|24 January 2012
GSA Release No. 12-02
Director - GSA Communications & Marketing
New GEOSPHERE Science Posted Online Ahead of Print 12-23 January
Boulder, CO, USA - New GEOSPHERE research posted online ahead of print interprets the Eocene–Early Miocene paleotopography of Nevada, examines the origin of the Colorado Mineral Belt, compares
mountain building processes in Alaska, uncovers more about the dynamic Antarctic ice from the AND-1B borehole, and more.
Highlights are provided below. Representatives of the media may obtain complimentary copies of GEOSPHERE articles by contacting Christa Stratton at the address above. Abstracts for these and other GEOSPHERE papers are available at http://geosphere.gsapubs.org/ .
Please discuss articles of interest with the authors before publishing stories on their work, and please make reference to GEOSPHERE in articles published. Contact Christa Stratton for additional information or assistance.
Non-media requests for articles may be directed to GSA Sales and Service, .
Eocene–Early Miocene paleotopography of the Sierra Nevada–Great Basin–Nevadaplano based on widespread ash-flow tuffs and paleovalleys
Christopher D. Henry et al., University of Nevada, Reno. Posted online 23 Jan. 2012; doi: 10.1130/GES00727.1
In a study by Henry et al., as much as 3000 km3 of the tuff of Campbell Creek erupted 28.9 million years ago from a supervolcano about 35 km in diameter in central Nevada. The tuff flowed down paleovalleys as much as 280 km to the west, into the western foothills of the Sierra Nevada, and 300 km to the northeast, to what is now the Ruby Mountains. The distribution of the tuff of Campbell Creek and other widespread ash-flow tuffs demonstrate that the Sierra Nevada was a lower, western ramp to a higher plateau in what is now central Nevada, that a north-south “paleo-continental divide” existed through central-eastern Nevada, and that the characteristic basin-and-range topography of Nevada did not exist until after 29 million years ago. The plateau and paleodivide connected northward at least into Idaho and southward into northern Sonora, Mexico.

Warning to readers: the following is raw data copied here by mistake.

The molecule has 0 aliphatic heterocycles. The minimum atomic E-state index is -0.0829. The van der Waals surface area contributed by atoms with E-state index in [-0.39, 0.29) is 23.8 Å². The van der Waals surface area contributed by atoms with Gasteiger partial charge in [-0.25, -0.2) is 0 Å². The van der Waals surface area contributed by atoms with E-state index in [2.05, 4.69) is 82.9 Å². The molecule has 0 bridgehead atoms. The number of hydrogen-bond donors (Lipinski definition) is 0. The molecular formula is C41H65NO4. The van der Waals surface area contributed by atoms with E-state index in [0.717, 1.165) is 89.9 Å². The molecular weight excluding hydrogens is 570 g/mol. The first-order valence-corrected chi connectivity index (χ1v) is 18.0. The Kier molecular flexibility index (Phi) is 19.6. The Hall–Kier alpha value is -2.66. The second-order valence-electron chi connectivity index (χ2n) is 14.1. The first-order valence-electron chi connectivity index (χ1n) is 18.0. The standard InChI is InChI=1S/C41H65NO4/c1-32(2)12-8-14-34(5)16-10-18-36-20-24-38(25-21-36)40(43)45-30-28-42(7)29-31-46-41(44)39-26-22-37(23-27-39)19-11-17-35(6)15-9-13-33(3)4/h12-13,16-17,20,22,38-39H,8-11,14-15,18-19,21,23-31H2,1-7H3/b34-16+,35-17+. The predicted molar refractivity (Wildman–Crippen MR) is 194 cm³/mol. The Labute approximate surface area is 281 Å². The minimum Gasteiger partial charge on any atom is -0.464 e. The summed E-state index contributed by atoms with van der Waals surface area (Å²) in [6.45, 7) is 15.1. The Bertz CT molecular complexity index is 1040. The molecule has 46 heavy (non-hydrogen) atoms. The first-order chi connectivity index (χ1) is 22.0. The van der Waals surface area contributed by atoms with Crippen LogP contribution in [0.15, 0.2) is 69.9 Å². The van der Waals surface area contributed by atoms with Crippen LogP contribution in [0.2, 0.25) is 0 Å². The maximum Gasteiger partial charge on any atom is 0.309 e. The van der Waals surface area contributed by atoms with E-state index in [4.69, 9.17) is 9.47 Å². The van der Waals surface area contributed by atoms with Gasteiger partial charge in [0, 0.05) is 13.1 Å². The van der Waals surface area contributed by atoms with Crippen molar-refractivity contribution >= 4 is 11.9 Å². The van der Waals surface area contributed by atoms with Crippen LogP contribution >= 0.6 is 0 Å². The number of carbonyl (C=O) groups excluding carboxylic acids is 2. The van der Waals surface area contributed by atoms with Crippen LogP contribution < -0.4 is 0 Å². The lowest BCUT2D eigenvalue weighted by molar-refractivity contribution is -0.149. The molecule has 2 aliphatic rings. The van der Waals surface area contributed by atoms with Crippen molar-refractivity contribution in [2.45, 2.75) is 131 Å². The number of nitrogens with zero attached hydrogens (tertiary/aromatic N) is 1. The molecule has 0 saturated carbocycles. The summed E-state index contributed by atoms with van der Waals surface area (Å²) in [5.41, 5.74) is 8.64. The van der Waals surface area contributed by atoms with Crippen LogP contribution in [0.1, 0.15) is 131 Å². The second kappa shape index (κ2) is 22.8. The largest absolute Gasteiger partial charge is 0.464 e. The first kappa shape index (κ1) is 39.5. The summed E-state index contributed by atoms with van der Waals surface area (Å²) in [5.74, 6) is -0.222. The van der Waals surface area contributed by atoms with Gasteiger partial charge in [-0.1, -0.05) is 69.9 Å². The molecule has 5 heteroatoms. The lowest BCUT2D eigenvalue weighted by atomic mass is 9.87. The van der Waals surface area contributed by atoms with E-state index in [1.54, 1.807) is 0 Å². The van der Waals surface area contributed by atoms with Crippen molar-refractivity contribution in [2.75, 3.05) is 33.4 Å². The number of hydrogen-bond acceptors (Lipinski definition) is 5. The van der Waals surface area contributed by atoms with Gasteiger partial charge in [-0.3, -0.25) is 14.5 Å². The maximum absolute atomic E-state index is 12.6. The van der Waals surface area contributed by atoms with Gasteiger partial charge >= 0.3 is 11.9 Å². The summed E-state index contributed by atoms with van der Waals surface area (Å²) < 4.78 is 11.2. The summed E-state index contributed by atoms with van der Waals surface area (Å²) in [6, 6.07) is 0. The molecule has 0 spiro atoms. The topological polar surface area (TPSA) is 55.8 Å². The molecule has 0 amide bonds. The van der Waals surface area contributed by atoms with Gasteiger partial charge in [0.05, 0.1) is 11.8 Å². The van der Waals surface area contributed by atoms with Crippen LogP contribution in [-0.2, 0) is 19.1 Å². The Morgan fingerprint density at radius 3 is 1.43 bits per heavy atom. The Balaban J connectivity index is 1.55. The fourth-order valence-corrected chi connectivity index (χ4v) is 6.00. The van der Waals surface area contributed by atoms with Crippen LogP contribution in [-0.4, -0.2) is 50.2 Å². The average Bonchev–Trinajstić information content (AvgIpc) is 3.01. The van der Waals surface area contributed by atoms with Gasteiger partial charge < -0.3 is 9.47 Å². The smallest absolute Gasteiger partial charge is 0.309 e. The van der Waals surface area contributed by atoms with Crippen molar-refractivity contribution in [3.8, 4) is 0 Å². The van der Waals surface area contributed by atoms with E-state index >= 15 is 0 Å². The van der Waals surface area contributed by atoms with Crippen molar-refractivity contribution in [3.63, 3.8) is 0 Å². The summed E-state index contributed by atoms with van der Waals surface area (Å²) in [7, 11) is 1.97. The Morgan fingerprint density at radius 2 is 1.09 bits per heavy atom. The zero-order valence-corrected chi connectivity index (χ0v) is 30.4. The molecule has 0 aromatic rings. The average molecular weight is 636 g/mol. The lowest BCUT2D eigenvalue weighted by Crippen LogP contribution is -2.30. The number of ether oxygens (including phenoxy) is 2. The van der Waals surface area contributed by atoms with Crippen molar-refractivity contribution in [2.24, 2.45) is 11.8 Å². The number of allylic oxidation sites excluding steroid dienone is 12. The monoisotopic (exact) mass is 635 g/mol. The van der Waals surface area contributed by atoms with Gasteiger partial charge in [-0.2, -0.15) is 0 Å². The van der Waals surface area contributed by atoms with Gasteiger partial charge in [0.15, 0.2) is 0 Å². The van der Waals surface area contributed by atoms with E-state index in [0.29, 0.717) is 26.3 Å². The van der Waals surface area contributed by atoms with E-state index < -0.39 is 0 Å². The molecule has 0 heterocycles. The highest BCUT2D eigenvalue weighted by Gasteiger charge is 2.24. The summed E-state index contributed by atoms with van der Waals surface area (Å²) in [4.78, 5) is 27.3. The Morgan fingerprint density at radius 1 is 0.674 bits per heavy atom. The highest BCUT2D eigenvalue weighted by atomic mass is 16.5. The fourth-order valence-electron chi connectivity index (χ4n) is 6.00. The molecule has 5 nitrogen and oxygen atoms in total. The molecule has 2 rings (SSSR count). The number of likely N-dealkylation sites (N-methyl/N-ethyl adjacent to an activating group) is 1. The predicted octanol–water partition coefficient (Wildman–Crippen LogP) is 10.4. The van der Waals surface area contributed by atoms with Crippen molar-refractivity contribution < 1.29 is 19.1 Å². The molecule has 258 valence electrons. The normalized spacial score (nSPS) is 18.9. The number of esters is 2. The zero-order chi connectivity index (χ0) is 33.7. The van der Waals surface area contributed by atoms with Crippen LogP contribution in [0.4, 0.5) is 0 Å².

Origin of the Colorado Mineral Belt
Charles E. Chapin, New Mexico Bureau of Geology and Mineral Resources (retired). Posted online 12 Jan. 2012; doi: 10.1130/GES00694.1
Ogden Tweto stated the puzzle of the Colorado mineral belt succinctly in 1975: “The problem … is not so much why or how magmas were generated, but why magmatic activity took the pattern it did—that is, of a rather sharply defined belt diagonal to all major tectonic elements in an extensive region that elsewhere is nearly devoid of contemporaneous igneous rocks.” The Colorado mineral belt is a 500-km-long, 25-km-wide belt of igneous intrusions and mining districts that trends northeastward from the Four Corners area on the Colorado Plateau to the eastern edge of the Rocky Mountains near Boulder, Colorado. In plate tectonics terms, the mineral belt is located within a 1200-km-wide gap in the volcanic chain that marked the western edge of North America during the Laramide orogeny (approximately 80 to 40 million years ago). As the North American plate moved southwestward, the Farallon oceanic plate was subducted beneath it on a northeastward trajectory. Observations that major differences in volcanism, sedimentation, and trends of mountain ranges occur on opposite sides of the Colorado mineral belt led Chapin to suspect that the mineral belt was located above a segment boundary in the subhorizontally subducted Farallon plate. Coincidence in timing of the beginning of magmatism along the mineral belt (75 million years ago) with accelerated Farallon–North American convergence and major tectonic deformation of the Rocky Mountain area added credence to the plate tectonic interpretation. As the thicker lithosphere of the North American plate rapidly overrode the underlying Farallon plate, tensional stresses dilated the segment boundary, allowing fluids and magmas to rise into the crust of the Rocky Mountain region, thus forming the Colorado mineral belt.